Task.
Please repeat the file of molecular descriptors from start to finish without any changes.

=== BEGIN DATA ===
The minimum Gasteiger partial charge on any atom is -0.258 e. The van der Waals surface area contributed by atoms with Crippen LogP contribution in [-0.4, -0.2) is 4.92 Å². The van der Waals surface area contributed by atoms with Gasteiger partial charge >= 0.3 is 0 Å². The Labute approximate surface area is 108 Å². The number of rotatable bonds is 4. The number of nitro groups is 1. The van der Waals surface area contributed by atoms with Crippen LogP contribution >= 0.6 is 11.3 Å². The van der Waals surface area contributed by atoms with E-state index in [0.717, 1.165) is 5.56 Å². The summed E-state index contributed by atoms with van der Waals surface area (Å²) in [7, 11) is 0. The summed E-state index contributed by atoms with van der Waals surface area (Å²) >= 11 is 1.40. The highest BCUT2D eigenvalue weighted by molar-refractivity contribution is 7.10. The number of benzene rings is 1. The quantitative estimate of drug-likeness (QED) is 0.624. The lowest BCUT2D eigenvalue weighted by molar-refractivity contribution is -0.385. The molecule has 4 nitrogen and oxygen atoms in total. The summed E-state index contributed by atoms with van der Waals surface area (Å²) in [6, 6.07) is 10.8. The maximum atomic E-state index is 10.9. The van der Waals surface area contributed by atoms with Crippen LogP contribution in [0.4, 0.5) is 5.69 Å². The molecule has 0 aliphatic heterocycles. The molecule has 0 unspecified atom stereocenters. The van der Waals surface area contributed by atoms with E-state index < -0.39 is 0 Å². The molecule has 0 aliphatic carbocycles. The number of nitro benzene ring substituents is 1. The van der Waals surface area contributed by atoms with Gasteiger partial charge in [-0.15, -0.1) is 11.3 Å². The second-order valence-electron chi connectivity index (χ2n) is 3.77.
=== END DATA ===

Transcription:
The minimum Gasteiger partial charge on any atom is -0.258 e. The van der Waals surface area contributed by atoms with Crippen LogP contribution in [-0.4, -0.2) is 4.92 Å². The van der Waals surface area contributed by atoms with Gasteiger partial charge >= 0.3 is 0 Å². The Labute approximate surface area is 108 Å². The number of rotatable bonds is 4. The number of nitro groups is 1. The van der Waals surface area contributed by atoms with Crippen LogP contribution >= 0.6 is 11.3 Å². The van der Waals surface area contributed by atoms with E-state index in [0.717, 1.165) is 5.56 Å². The summed E-state index contributed by atoms with van der Waals surface area (Å²) in [7, 11) is 0. The summed E-state index contributed by atoms with van der Waals surface area (Å²) >= 11 is 1.40. The highest BCUT2D eigenvalue weighted by molar-refractivity contribution is 7.10. The number of benzene rings is 1. The quantitative estimate of drug-likeness (QED) is 0.624. The lowest BCUT2D eigenvalue weighted by molar-refractivity contribution is -0.385. The molecule has 4 nitrogen and oxygen atoms in total. The summed E-state index contributed by atoms with van der Waals surface area (Å²) in [6, 6.07) is 10.8. The maximum atomic E-state index is 10.9. The van der Waals surface area contributed by atoms with Crippen LogP contribution in [0.4, 0.5) is 5.69 Å². The molecule has 0 aliphatic heterocycles. The molecule has 0 unspecified atom stereocenters. The van der Waals surface area contributed by atoms with E-state index < -0.39 is 0 Å². The molecule has 0 aliphatic carbocycles. The number of nitro benzene ring substituents is 1. The van der Waals surface area contributed by atoms with Gasteiger partial charge in [-0.15, -0.1) is 11.3 Å². The second-order valence-electron chi connectivity index (χ2n) is 3.77.